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this is my lexical analyzer code when I enter as an input the following :

/*This is an example */

program
        var a,b:integer;

begin

        a =2;

        b =a+5;

        write(a);

        if b==1 then write(a);

end

the output must be like this :

<res,program>
<res,var> <id,a>,<id,b>:<res,integer>;
<res,begin>
<id,a> <assign,=><num,2>;
<id,b> <assign,=><id,a><addop,+><num,5>;
<res,write>(<id,a>);
<res,if> <id,b><relop,==><num,1> <res,then> <res,write>(<id,a>);
<res,end>

but I my output is :

Lexical Error~/hedor1>exampler < input\ .txt 
<res,program><res,var><id,a>,<id,b>:<res,integer>;<res,begin><id,a><assign,=><num,2>;<id,b><assign,=><id,a><addop,+><num,5>;<res,write>(<id,a>);<res,if><id,b><relop,==><num,1><res,then><res,write>(<id,a>);<res,end>

I don't know why it just avoids the newline and doesnot print it to the output although I have defined that in my patterns section \n printf("\n"); what is the problem,thanks in advance for any helper.

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Your Flex code has disappeared in your edit. –  Thomas Padron-McCarthy Nov 11 '12 at 9:43

1 Answer 1

up vote 0 down vote accepted

Nowhere in your input do you have a single newline by itself. All you have are sequences of one or more whitespace characters (spaces, tabs and newlines). Since you have a rule that matches that, Flex uses the longest match.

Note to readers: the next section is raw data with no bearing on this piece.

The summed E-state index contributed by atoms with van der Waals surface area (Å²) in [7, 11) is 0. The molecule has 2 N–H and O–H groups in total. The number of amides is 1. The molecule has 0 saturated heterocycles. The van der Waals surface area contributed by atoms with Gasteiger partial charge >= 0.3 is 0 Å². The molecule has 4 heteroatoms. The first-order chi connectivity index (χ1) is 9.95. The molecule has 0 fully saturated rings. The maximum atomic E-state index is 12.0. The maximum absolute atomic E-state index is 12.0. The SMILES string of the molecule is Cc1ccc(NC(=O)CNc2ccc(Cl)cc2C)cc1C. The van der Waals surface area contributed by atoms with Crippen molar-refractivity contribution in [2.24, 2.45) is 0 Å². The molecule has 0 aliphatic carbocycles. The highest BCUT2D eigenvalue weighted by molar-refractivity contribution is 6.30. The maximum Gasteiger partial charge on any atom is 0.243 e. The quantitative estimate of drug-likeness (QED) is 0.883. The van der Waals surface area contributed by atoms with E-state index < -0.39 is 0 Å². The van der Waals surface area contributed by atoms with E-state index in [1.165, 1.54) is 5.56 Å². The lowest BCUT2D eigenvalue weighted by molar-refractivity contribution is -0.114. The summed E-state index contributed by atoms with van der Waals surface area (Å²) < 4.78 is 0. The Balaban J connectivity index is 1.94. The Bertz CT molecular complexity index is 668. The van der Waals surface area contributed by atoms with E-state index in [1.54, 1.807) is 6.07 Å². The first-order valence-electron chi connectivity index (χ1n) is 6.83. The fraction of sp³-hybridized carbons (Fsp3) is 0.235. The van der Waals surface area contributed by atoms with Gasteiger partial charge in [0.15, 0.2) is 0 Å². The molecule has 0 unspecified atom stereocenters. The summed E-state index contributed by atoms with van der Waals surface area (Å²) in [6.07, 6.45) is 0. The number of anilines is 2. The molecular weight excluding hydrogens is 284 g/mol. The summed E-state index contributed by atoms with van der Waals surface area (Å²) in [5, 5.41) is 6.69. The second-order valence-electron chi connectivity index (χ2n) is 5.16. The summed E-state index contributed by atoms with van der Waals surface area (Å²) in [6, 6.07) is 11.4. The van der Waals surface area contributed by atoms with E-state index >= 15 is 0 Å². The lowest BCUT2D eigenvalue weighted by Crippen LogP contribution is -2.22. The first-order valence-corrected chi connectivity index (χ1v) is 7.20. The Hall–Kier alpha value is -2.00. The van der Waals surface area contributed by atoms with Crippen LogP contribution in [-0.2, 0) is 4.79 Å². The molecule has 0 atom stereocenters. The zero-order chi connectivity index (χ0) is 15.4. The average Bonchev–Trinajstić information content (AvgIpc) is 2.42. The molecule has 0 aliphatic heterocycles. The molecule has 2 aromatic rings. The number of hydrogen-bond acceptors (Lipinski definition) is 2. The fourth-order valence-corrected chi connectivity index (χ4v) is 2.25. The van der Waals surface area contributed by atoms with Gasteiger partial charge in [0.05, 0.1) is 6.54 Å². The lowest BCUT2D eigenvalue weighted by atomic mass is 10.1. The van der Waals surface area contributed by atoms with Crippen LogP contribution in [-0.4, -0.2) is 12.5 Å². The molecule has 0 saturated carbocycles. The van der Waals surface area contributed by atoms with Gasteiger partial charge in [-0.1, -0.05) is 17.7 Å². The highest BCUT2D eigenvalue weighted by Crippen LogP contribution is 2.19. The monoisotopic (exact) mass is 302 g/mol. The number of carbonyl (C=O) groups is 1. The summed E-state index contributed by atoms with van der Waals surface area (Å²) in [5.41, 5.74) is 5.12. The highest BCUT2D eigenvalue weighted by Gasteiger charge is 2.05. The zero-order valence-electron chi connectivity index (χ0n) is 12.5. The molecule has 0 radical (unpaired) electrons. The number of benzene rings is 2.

Flex generates a greedy parser, which tries to match as much of the input as possible. For example, if it sees the input reality, it doesn't stop after matching real and then go on and match ity as a separate token. Instead, it matches all of reality.

In the same way, in your input after the starting comment you have not one but two newlines (since there is an empty line there), and this will be matched by your {whitespace}+ rule, instead of twice by the \n rule.

share|improve this answer
    
but in the input there is a newline in the end of the line! you don't have to write explicitly \n you should press "enter" key is not that right?! –  flashdisk Nov 10 '12 at 18:30
    
There are several newlines in the input, but always in places where your {whitespace}+ rule will match a longer sequence. I tried to clarify my answer a bit. –  Thomas Padron-McCarthy Nov 11 '12 at 9:41
    
ok thanks I did not pay attention to it! –  flashdisk Nov 11 '12 at 10:21

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